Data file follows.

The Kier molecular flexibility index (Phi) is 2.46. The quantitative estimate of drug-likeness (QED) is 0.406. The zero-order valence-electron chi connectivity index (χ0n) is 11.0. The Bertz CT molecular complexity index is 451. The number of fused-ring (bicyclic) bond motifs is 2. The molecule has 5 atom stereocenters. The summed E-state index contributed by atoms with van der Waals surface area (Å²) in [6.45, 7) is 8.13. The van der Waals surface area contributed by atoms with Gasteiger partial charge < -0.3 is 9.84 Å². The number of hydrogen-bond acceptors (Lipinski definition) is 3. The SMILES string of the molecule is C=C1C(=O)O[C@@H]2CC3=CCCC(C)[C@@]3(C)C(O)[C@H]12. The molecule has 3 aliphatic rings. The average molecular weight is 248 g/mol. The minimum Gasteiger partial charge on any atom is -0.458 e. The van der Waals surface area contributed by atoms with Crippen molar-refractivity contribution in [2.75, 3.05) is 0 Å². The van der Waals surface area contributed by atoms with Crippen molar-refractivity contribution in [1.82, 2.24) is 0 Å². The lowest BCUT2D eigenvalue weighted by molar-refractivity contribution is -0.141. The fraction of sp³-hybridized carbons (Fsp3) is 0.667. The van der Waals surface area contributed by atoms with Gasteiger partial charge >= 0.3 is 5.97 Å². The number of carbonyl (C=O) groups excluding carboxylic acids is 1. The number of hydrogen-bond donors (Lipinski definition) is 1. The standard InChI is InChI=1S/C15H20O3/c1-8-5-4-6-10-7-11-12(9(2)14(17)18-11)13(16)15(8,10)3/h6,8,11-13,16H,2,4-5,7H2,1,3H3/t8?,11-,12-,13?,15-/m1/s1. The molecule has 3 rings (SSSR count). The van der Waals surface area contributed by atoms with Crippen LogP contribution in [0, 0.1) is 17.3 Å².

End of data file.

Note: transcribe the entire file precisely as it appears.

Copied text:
The Kier molecular flexibility index (Phi) is 2.46. The quantitative estimate of drug-likeness (QED) is 0.406. The zero-order valence-electron chi connectivity index (χ0n) is 11.0. The Bertz CT molecular complexity index is 451. The number of fused-ring (bicyclic) bond motifs is 2. The molecule has 5 atom stereocenters. The summed E-state index contributed by atoms with van der Waals surface area (Å²) in [6.45, 7) is 8.13. The van der Waals surface area contributed by atoms with Gasteiger partial charge < -0.3 is 9.84 Å². The number of hydrogen-bond acceptors (Lipinski definition) is 3. The SMILES string of the molecule is C=C1C(=O)O[C@@H]2CC3=CCCC(C)[C@@]3(C)C(O)[C@H]12. The molecule has 3 aliphatic rings. The average molecular weight is 248 g/mol. The minimum Gasteiger partial charge on any atom is -0.458 e. The van der Waals surface area contributed by atoms with Crippen molar-refractivity contribution in [2.75, 3.05) is 0 Å². The van der Waals surface area contributed by atoms with Crippen molar-refractivity contribution in [1.82, 2.24) is 0 Å². The lowest BCUT2D eigenvalue weighted by molar-refractivity contribution is -0.141. The fraction of sp³-hybridized carbons (Fsp3) is 0.667. The van der Waals surface area contributed by atoms with Gasteiger partial charge >= 0.3 is 5.97 Å². The number of carbonyl (C=O) groups excluding carboxylic acids is 1. The number of hydrogen-bond donors (Lipinski definition) is 1. The standard InChI is InChI=1S/C15H20O3/c1-8-5-4-6-10-7-11-12(9(2)14(17)18-11)13(16)15(8,10)3/h6,8,11-13,16H,2,4-5,7H2,1,3H3/t8?,11-,12-,13?,15-/m1/s1. The molecule has 3 rings (SSSR count). The van der Waals surface area contributed by atoms with Crippen LogP contribution in [0, 0.1) is 17.3 Å².